How can an illiterate farmer access loan from your bank?
That, actually, is our bread and butter business. We have 201 outlets across the country. In addition to that, we have six zonal offices. So, in all, the number of outlets and contact points are about 207. We have a branch in every senatorial district in this country. So, we've been in business in nearly 30 years. This is something we have been doing. Our micro loans especially are popular with the farmers. We've been working with them for a long time mainly through their cooperative associations. The issue of identification is not a problem. We also have Community Relations Committee. We actually inspect the farms before we give out the loans. For the new farmers, we give the loans in stages, not at a go. We pay them pre- approval visits and based on that, the loan is analysed to satisfy ourselves that we are dealing with the real farmers. However, the issue of diversion, you can't control that. As an institution, we try as much as possible to supervise delivery. We give you the money as the needs arise.
Do you have any programme to connect with the youths to attract them to agriculture?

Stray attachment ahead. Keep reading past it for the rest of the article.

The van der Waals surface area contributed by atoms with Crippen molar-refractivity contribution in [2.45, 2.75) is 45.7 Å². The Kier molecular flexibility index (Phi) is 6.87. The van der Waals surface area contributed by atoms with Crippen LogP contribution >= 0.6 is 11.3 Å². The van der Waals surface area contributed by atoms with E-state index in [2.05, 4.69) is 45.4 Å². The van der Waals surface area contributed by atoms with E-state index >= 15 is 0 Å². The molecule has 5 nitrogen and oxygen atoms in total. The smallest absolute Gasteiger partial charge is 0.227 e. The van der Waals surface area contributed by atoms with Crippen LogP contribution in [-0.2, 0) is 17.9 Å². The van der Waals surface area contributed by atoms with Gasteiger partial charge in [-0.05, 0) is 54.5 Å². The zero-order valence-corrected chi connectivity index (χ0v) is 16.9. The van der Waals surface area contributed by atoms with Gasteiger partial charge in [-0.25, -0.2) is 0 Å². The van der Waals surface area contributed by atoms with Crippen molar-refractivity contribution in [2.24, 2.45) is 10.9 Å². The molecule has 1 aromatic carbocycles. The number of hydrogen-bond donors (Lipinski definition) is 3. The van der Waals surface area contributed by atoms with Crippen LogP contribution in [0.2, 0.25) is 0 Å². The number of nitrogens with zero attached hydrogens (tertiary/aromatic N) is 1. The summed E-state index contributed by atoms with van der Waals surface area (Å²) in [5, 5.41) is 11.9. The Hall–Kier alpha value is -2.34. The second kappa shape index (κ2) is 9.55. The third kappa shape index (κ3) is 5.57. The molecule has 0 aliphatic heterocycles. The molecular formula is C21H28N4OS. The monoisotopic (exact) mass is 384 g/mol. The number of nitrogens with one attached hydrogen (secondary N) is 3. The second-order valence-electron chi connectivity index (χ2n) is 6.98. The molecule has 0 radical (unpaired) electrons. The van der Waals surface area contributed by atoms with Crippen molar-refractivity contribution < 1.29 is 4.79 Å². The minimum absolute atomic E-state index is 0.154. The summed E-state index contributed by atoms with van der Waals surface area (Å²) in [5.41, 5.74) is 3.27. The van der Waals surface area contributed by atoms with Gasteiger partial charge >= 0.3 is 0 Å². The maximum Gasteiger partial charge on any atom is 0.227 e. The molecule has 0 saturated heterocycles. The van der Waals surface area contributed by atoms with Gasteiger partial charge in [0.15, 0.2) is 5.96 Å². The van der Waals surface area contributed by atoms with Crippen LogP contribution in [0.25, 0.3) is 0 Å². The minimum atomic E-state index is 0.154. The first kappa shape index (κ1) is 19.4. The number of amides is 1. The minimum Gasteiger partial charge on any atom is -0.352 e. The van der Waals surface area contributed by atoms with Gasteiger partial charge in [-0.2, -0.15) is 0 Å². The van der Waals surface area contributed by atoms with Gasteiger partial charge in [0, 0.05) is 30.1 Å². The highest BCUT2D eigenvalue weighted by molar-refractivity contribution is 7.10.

We already received the board approval to create what we call Youth in Agricultural Revolution in Nigeria (YARN). We deliberately chose those words so that we can connect with them. And our budget for this is about N30 billion. We have something similar for the women which we call Grow and Earn More (GEM).We are not the decision makers but we can make policy inputs and try to convince the people who make decisions.
Any plans to revive farm settlements to attract more youthful farmers having regard to our ageing farmers?
We are working with some state governments to try and bring back the farm settlements of the olden days. The state governments are also putting resources on the table. The state governments are the owners of the land. They are very vital as far as agricultural revolution in this country is concerned. So, we are collaborating with some of them. The issue of ageing farmers is very important and that is why we need to modernise our agriculture. The youths will not practice agriculture the way our parents did it. UNIDO organised a forum of Songhai Centre in Port Novo. Some youths attended. The truth is that connecting with the youth is not happening with the momentum we expect it to happen.